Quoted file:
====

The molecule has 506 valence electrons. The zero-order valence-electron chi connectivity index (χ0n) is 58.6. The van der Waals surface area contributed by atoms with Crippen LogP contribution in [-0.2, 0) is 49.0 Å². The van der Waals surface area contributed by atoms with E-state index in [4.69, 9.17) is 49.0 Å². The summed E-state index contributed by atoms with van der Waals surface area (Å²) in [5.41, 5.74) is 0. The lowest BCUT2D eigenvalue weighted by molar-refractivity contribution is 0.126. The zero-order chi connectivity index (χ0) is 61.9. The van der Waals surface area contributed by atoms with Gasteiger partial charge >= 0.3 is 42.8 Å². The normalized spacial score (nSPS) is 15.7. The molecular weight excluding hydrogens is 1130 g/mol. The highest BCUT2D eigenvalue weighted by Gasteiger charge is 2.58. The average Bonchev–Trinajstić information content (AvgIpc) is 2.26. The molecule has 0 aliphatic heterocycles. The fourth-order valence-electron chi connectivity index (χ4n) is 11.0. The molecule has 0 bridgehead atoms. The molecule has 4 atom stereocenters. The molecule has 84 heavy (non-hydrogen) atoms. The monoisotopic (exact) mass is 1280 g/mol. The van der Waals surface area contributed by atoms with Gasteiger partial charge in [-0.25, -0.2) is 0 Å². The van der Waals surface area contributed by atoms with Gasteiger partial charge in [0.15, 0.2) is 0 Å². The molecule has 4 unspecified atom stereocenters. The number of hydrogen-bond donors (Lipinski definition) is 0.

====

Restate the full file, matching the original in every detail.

The molecule has 506 valence electrons. The zero-order valence-electron chi connectivity index (χ0n) is 58.6. The van der Waals surface area contributed by atoms with Crippen LogP contribution in [-0.2, 0) is 49.0 Å². The van der Waals surface area contributed by atoms with E-state index in [4.69, 9.17) is 49.0 Å². The summed E-state index contributed by atoms with van der Waals surface area (Å²) in [5.41, 5.74) is 0. The lowest BCUT2D eigenvalue weighted by molar-refractivity contribution is 0.126. The zero-order chi connectivity index (χ0) is 61.9. The van der Waals surface area contributed by atoms with Gasteiger partial charge >= 0.3 is 42.8 Å². The normalized spacial score (nSPS) is 15.7. The molecular weight excluding hydrogens is 1130 g/mol. The highest BCUT2D eigenvalue weighted by Gasteiger charge is 2.58. The average Bonchev–Trinajstić information content (AvgIpc) is 2.26. The molecule has 0 aliphatic heterocycles. The fourth-order valence-electron chi connectivity index (χ4n) is 11.0. The molecule has 0 bridgehead atoms. The molecule has 4 atom stereocenters. The molecule has 84 heavy (non-hydrogen) atoms. The monoisotopic (exact) mass is 1280 g/mol. The van der Waals surface area contributed by atoms with Gasteiger partial charge in [-0.25, -0.2) is 0 Å². The van der Waals surface area contributed by atoms with Gasteiger partial charge in [0.15, 0.2) is 0 Å². The molecule has 4 unspecified atom stereocenters. The number of hydrogen-bond donors (Lipinski definition) is 0.